Can a lottery prize be considered non-exempt property and sold by a bankruptcy trustee?
In the current financial climate, many Americans are struggling to pay their bills. These people might look to personal bankruptcy for relief from overwhelming debt. In many situations, Chapter 7, or liquidation bankruptcy, might give them the best chance of getting back on their feet.
Chapter 7 bankruptcy is called liquidation bankruptcy because it requires that the debtor hand over non-exempt property to a bankruptcy trustee and the ownership of this property to be transferred to a bankruptcy estate. At this point, the trustee sells or liquidates the property in order to pay back the debtor’s creditors. The debtor can keep property that the trustee finds is not worth selling and is abandoned by the trustee. Almost any type of non-exempt property can be transferred into a bankruptcy estate, even lottery winnings, as is the case in a personal bankruptcy case coming out of the State of Michigan.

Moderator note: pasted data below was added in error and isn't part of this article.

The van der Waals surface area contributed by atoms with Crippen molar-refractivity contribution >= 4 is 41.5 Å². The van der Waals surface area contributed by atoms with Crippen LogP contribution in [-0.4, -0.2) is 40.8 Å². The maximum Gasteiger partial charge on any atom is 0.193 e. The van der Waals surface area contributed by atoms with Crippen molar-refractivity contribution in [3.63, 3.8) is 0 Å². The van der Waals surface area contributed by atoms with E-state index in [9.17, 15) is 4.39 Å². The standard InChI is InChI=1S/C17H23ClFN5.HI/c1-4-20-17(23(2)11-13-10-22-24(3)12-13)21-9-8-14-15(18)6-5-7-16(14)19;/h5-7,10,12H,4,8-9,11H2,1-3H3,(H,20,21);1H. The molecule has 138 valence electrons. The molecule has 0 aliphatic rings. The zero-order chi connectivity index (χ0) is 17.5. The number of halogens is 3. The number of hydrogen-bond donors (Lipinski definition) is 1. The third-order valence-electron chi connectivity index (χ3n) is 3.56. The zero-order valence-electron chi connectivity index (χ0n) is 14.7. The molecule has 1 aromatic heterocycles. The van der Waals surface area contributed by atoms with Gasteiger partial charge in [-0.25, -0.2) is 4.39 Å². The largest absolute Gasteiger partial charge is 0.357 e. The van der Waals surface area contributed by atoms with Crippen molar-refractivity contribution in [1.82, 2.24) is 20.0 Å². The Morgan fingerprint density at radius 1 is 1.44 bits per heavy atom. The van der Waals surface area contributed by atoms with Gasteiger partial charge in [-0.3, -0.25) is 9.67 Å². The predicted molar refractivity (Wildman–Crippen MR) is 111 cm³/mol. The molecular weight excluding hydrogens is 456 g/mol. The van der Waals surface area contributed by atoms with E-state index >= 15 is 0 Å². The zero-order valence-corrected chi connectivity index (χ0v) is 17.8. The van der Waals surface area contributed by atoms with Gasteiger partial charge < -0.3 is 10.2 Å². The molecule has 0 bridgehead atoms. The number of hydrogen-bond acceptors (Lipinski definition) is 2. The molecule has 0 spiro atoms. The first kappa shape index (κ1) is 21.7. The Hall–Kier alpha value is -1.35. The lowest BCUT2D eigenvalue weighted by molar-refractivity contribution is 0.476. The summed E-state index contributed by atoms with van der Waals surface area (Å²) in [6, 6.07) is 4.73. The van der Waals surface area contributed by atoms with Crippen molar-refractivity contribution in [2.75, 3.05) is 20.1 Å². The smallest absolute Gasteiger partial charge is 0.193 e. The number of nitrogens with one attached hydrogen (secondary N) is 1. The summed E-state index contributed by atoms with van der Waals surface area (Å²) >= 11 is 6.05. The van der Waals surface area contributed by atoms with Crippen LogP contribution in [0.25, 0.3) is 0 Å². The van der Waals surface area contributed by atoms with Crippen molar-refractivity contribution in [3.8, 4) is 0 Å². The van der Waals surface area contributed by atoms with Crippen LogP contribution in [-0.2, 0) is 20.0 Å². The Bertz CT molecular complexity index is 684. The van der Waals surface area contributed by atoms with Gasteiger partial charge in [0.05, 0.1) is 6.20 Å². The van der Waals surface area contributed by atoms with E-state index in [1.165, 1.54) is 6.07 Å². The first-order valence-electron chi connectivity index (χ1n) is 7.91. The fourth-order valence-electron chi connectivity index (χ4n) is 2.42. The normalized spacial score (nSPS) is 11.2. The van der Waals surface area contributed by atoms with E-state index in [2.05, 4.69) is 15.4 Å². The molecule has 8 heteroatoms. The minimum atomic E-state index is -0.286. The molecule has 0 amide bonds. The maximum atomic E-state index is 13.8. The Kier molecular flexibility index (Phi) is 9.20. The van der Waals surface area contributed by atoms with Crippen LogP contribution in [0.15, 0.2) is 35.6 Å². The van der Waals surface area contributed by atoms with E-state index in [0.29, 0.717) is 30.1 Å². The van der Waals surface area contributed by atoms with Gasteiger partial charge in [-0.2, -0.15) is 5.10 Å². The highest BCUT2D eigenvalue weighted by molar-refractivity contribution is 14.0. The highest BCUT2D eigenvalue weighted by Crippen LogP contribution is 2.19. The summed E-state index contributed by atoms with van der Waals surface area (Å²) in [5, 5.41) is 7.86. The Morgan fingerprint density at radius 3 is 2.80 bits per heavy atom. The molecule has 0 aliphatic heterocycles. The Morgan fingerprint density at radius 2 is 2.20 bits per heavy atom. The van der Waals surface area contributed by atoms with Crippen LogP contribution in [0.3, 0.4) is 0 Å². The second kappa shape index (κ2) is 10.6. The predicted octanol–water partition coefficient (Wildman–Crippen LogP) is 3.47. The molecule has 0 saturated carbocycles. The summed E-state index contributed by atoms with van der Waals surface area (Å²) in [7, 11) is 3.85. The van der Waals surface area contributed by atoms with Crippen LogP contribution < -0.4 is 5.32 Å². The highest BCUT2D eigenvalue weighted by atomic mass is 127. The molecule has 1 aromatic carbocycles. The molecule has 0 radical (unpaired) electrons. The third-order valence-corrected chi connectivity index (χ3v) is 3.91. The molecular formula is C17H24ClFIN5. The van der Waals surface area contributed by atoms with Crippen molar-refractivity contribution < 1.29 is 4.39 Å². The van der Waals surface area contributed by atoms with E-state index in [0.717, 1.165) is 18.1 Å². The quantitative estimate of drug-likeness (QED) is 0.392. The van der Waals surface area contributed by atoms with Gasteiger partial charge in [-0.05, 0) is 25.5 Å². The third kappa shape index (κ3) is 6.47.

A 73-year-old Michigan man named Donald Magett has been collecting $1000 a month since winning on a Cash for Life game in 1984. As you might suspect, Magett is entitled to receive $1000 a month for life. At some point after his winning this prize he filed for personal bankruptcy. The main asset of the bankruptcy estate is the lottery winnings, which are currently being used to pay creditors. But, the trustee in this case has recently been granted the authority to auction off the lottery winnings. The sale will take place online and the bidding will start at $30,000. Therefore, if Magett lives approximately two and a half more years, the purchaser will have made money on the ticket (not considering taxes).
If you are considering filing for personal bankruptcy, and you have questions about exempt and non-exempt property, you should speak to an experienced attorney.